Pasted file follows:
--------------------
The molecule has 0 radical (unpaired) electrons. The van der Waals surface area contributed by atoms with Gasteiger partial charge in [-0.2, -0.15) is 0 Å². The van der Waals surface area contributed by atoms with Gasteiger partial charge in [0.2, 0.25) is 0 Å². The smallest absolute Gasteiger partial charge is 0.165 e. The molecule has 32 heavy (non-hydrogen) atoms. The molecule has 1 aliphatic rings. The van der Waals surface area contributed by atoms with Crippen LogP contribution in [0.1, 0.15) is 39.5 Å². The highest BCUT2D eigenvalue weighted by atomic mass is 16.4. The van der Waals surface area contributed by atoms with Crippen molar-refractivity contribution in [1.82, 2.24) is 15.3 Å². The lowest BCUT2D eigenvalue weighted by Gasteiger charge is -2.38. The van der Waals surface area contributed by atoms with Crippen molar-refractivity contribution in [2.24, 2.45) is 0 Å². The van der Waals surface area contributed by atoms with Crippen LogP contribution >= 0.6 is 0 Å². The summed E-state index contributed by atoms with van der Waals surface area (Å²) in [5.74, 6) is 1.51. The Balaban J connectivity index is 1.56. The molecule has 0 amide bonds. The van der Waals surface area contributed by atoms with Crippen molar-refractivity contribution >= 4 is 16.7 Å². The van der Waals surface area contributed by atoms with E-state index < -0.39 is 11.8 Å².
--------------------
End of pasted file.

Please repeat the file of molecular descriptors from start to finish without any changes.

The molecule has 0 radical (unpaired) electrons. The van der Waals surface area contributed by atoms with Gasteiger partial charge in [-0.2, -0.15) is 0 Å². The van der Waals surface area contributed by atoms with Gasteiger partial charge in [0.2, 0.25) is 0 Å². The smallest absolute Gasteiger partial charge is 0.165 e. The molecule has 32 heavy (non-hydrogen) atoms. The molecule has 1 aliphatic rings. The van der Waals surface area contributed by atoms with Crippen LogP contribution in [0.1, 0.15) is 39.5 Å². The highest BCUT2D eigenvalue weighted by atomic mass is 16.4. The van der Waals surface area contributed by atoms with Crippen molar-refractivity contribution in [1.82, 2.24) is 15.3 Å². The lowest BCUT2D eigenvalue weighted by Gasteiger charge is -2.38. The van der Waals surface area contributed by atoms with Crippen molar-refractivity contribution in [2.24, 2.45) is 0 Å². The van der Waals surface area contributed by atoms with Crippen LogP contribution >= 0.6 is 0 Å². The summed E-state index contributed by atoms with van der Waals surface area (Å²) in [5.74, 6) is 1.51. The Balaban J connectivity index is 1.56. The molecule has 0 amide bonds. The van der Waals surface area contributed by atoms with Crippen molar-refractivity contribution >= 4 is 16.7 Å². The van der Waals surface area contributed by atoms with E-state index < -0.39 is 11.8 Å².